By: Aaron Zimmerman
You turn on the TV. You see 20 or so people dressed in bright colors and helmets. They are just standing around, and then suddenly they run full force into each other. One person runs as fast as they can and another person throws him an oblong ball. The receiver catches it and runs a little ways before flinging the ball at the ground and starting to dance.
To the average American adult, this is not such an odd sight, but imagine if you had never seen a football game. How much more do you appreciate the game after learning the rules, understanding the objectives, and appreciating the strategy?
This is what it is like to learn harmony. Harmony is the language of music, learning even a little will change the way you listen to music forever.
The three building blocks of harmony are intervals, scales, and chords.
An interval is a name for the distance between two notes. Starting from a C, a ‘minor second’ or ‘half step’ takes you to the note directly to the left (B) or right (C#) A whole step would be two half steps, so a D or a Bb.
A scale is a pattern of whole steps and half steps. The most common scale, “major”, is the pattern, w,w,h,w,w,w,h. This pattern can be started on any note to create the “major” scale for that note. The vast majority of melodic material in music comes from a single scale. A composer selecting a scale is like an artist picking out the colors of paint they will use for their next work.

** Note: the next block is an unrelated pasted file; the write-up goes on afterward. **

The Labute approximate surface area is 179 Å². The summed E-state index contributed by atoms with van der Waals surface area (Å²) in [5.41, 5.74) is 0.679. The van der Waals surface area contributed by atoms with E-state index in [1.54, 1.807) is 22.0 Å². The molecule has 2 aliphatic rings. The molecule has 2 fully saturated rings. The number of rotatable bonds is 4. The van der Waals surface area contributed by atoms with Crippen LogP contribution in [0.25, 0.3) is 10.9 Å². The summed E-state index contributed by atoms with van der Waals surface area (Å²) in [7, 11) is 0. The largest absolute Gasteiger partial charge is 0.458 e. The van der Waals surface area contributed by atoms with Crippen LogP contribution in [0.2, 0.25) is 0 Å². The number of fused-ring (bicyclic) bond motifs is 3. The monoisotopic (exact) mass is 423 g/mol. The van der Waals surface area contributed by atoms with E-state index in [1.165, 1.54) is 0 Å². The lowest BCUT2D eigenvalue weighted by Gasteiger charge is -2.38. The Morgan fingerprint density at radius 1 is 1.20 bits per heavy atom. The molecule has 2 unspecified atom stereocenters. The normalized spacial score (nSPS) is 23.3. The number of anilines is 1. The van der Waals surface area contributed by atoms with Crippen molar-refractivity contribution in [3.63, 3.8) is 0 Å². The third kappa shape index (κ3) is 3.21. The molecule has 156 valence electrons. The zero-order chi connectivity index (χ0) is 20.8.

A chord is three notes played simultaneously. Chords are named for their lowest note (called the “root”), and the scale from which the other notes come from. A “C Major” chord starts on the note C and uses thirds from the major scale. (A third is the interval that you get by skipping one note of the scale.)
Now comes the clever bit.
We can take the C Major scale and build a chord for each note, sticking with the same collection of notes (the C Major scale itself), for each root note. This results in the following 7 chords:
By convention, we label these chords with Roman Numerals (numbers are used for so many things in music, this helps distinguish those that designate harmony). We also give them impressing sounding names so we can sound smart at dinner parties. The I chord is called Tonic, the IV chord the Subdominant, and the V chord Dominant.
Harmony is a pattern of chords, a “chord progression”. Usually, chord progressions are designed to create a feeling of departure and return. Think of it like running the bases, we move away from home plate, touching on other chords, before returning home to the I chord, the Tonic.
Sample Chord Progressions:
Pop Music is full of the chord progression I, V, vi, IV.
Pachelbels “Canon in D” uses a longer chord progression: I, V, vi, iii, IV, I, IV, V.
“Hang On Sloopy” and “Wild Thing” both follow I, IV, V, IV…. for the whole song.
Beethoven’s Ninth Symphony “Ode To Joy” melody alternates mostly between I and V (with a few harmonic flourishes here and there). For the last twenty seconds of the piece, Beethoven repeats and repeats the I chord. This gives the piece a strong sense of finality, of completeness. It is how you can tell that the piece is over.
(Jump to 4:52 to see what I mean about the ending.)
And that’s most of it. Bam! You are now a functional harmony expert. Well, not quite, there are many more exciting twists and turns, but this is a great start. Harmony is the language of music, learning to recognize it is like learning to read. An entire world of appreciation and discovery awaits.